Spotlight: No easy job for UK to shift fresh food supply chain over no-deal Brexit

Source: Xinhua| 2019-03-08 04:42:21|Editor: Mu Xuequan
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LONDON, March 7 (Xinhua) -- There would be either supply shortage or prices hiking for some fresh foods on UK shelves if no-deal Brexit becomes a reality at the end of this month, since the country could not easily shift the supply chain in the short term, according to the British Retail Consortium (BRC).


In March, when UK produce is out of season, 90 percent of UK's lettuces, 80 percent of the tomatoes and 70 percent of the soft fruit is sourced from the EU, and 38 percent of all EU food imports is through Dover and Folkestone, said the BRC.

Currently in UK's supermarkets, most of the lettuces and tomatoes are imported from Spain by lorries through the crossings.

"The problem is whether we can get the fresh produce through the crossings easily if we leave without a deal. Huge capacity issues would occur if there are blocks as a result of checks," Tom Holder of BRC's press office told Xinhua.

He added: "Government data has suggested freight trade between Calais and Dover might reduce by between 30 to 87 percent against current levels, which is significant. That means people will start to seek alternatives of the ports."

British government has announced transitional simplified procedures for EU trade at roll-on roll-off ports, which would make it easier for traders importing from the EU after Brexit.

But Holder responded: "The problem is, most of the ports are not roll-on roll-off. Those are special ports that the same lorry can drive through."

Once the UK is outside the EU, its food industry will need to factor in time for longer inspections of food imports at its borders, said a report released by Chatham House, the Royal Institute of International Affairs, in January.

"Delays of even a few minutes in the ports would result miles of detained lorries carrying fresh foods," said the BRC.

On average 8,000 lorries, Holder said, pass through Dover port everyday and the number will go up to 10,000 in peak season, before holiday periods.

"We won't say there would be empty shelves but a lower level of choices. Some products would be lacking on the shelves and some used to be on the shelves would no longer there," he said.


According to Holder, higher prices would also be expected as a result of "tariffs, non-tariff barriers and currency depreciation".

"Only around 10 percent of UK's food imports is currently subject to tariffs," the BRC said, "so if the UK were to revert to WTO Most Favoured Nation status, as currently envisaged in the no-deal scenario, it would greatly increase import costs."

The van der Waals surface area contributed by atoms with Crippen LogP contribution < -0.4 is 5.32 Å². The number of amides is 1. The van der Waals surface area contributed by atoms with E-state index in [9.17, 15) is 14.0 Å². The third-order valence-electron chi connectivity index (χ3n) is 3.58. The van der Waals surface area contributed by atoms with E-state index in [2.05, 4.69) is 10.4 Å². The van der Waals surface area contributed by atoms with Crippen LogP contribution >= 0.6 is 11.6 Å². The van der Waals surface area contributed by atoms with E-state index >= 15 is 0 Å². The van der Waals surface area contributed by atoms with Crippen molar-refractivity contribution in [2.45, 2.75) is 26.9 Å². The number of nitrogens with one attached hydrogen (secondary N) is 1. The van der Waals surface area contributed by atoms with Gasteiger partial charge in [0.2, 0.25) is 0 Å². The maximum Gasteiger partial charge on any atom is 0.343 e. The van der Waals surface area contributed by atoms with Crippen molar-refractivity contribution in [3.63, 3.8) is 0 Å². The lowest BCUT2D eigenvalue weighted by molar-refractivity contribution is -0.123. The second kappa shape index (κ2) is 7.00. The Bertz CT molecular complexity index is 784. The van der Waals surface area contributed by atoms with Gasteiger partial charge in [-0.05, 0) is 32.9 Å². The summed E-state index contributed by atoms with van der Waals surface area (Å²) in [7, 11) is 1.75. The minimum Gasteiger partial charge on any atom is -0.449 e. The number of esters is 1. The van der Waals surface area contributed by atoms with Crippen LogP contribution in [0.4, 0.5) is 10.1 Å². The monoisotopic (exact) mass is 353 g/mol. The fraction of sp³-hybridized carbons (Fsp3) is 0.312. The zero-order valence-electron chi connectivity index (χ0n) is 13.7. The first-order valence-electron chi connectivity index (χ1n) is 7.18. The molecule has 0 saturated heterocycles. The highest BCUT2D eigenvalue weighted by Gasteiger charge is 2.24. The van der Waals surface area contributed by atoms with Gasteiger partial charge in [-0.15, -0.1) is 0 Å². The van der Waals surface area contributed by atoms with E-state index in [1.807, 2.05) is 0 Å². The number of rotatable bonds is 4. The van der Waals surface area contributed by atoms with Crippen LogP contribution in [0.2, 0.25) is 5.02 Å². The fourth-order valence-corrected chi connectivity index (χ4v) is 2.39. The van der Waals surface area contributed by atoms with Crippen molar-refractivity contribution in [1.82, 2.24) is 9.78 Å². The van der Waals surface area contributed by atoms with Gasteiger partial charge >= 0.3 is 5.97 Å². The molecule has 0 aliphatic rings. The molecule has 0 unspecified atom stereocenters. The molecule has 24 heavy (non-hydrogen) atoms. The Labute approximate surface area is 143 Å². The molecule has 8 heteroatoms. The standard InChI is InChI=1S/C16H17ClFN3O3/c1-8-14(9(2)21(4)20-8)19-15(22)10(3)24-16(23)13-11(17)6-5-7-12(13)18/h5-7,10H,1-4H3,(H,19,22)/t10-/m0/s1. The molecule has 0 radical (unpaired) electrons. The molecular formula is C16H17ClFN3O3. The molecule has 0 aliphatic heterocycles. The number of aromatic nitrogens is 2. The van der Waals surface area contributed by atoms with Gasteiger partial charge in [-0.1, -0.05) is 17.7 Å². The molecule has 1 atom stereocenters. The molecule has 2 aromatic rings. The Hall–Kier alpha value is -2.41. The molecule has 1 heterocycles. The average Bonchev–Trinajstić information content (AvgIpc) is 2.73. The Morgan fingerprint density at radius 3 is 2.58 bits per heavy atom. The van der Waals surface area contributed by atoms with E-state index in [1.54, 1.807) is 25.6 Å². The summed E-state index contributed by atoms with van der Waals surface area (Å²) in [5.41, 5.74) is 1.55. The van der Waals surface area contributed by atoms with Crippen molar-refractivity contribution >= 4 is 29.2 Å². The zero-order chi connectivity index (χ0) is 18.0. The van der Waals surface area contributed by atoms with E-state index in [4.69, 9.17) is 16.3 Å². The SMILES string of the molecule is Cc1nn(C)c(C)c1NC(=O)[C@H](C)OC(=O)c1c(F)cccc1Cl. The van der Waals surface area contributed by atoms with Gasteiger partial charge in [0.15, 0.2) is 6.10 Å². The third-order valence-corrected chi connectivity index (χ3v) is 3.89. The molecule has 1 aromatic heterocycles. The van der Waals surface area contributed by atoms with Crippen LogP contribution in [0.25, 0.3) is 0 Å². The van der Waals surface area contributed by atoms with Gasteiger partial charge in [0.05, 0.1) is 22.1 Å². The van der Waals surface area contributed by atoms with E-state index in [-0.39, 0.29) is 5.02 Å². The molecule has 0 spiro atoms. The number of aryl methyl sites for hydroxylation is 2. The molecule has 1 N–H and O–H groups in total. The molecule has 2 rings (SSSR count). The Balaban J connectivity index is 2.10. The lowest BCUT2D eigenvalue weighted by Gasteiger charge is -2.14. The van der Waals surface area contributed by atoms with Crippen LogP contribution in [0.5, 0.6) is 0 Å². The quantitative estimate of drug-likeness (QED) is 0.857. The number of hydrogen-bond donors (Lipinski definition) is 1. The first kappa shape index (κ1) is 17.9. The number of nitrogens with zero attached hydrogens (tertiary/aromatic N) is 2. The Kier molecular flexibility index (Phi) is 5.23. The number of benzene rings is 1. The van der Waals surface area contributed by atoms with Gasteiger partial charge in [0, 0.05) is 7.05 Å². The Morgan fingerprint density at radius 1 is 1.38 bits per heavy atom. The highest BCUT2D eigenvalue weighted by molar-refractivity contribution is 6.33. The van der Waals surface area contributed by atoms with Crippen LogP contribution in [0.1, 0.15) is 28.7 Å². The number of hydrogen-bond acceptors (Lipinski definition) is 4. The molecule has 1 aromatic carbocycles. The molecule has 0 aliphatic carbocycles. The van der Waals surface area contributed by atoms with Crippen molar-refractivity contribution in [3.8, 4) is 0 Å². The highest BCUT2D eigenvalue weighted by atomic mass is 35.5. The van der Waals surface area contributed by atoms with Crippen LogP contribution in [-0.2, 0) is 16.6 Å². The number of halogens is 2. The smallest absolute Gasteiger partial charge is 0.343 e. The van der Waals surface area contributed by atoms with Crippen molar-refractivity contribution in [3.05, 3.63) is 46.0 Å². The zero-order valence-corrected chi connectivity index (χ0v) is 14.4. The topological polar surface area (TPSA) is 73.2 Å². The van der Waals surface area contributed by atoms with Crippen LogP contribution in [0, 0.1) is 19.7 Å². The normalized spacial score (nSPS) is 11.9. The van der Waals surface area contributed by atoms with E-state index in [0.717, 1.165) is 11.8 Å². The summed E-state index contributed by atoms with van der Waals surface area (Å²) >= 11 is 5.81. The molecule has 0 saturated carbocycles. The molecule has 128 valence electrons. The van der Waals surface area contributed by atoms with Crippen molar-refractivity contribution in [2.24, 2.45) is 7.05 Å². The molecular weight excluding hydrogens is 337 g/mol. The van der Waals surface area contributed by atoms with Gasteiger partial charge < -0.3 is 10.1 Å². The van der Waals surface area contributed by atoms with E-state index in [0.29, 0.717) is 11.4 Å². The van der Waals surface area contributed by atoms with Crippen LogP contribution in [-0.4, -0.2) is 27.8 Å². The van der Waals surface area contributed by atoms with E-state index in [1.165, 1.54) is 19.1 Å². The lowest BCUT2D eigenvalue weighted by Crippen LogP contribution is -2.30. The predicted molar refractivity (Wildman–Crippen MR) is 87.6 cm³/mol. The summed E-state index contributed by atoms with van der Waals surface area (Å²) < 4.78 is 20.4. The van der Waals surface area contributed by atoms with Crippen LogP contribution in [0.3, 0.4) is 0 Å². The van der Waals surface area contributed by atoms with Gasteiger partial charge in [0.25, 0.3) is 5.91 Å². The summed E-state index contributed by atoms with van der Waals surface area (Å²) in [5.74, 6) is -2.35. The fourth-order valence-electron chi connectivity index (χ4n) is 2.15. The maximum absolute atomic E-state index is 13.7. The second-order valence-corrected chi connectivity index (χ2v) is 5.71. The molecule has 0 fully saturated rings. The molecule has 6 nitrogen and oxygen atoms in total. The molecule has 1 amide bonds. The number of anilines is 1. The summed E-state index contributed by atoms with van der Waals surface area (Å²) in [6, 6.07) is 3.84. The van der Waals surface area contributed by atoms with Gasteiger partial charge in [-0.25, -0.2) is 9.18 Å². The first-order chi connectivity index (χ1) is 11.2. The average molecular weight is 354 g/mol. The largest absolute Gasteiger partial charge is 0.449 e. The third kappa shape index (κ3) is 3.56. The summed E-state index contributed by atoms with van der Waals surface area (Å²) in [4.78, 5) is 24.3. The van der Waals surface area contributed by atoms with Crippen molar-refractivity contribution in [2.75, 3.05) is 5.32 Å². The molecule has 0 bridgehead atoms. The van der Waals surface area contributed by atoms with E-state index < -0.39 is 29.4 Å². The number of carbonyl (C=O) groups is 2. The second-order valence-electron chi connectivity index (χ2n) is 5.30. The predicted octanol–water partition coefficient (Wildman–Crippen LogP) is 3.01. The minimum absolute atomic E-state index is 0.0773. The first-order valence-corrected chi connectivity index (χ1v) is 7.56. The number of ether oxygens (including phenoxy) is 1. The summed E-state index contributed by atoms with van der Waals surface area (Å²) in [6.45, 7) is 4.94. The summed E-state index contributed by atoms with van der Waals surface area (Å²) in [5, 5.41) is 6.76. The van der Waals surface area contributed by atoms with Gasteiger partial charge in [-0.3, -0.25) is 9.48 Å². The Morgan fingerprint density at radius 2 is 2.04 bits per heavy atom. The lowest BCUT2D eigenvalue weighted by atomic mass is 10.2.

Take tomato as an example. Currently tomatoes in UK's supermarkets can be imported from Spain and Netherlands by the same lorry into the UK, crossing the borders without tariffs.

If the UK leaves the EU without a deal, there would be a 21 percent tariff on tomatoes.

Although British government has promised to bring forward secondary legislation and set out the UK import tariff in a no-deal scenario soon, the BRC said that would have "a devastating impact" on UK's farmers if the government set import tariffs at zero.


Fresh foods, such as fruit and vegetable, being imported from the EU, have advantages.

Firstly, no tariffs. As a member of the single market, there are no internal tariffs for the UK. If the UK imports food from non-EU countries without a Free Trade Agreement (FTA), there will be tariffs which will likely make retail prices increase.

Secondly, low transport cost. The food can be transported by lorries from the continent while flying food is more expensive from further abroad.

Thirdly, less time. The fresh foods can not afford a long-distance transport and some foods must be refrigerated to keep them fresh on the long journey.

"Currently, the UK operates on a 'just in time' food system, maintaining five to 10 days' worth of groceries in the country, often less in the case of fresh produce," said the Chatham House's report.

The report mentioned the UK is dependent on EU member states for 70 percent of its imports in these areas and 30 percent of total UK food consumption.

"It doesn't really matter whether we can import from other countries out of EU, and it is not easy for UK retailers to shift supply chain in a short time," said Holder.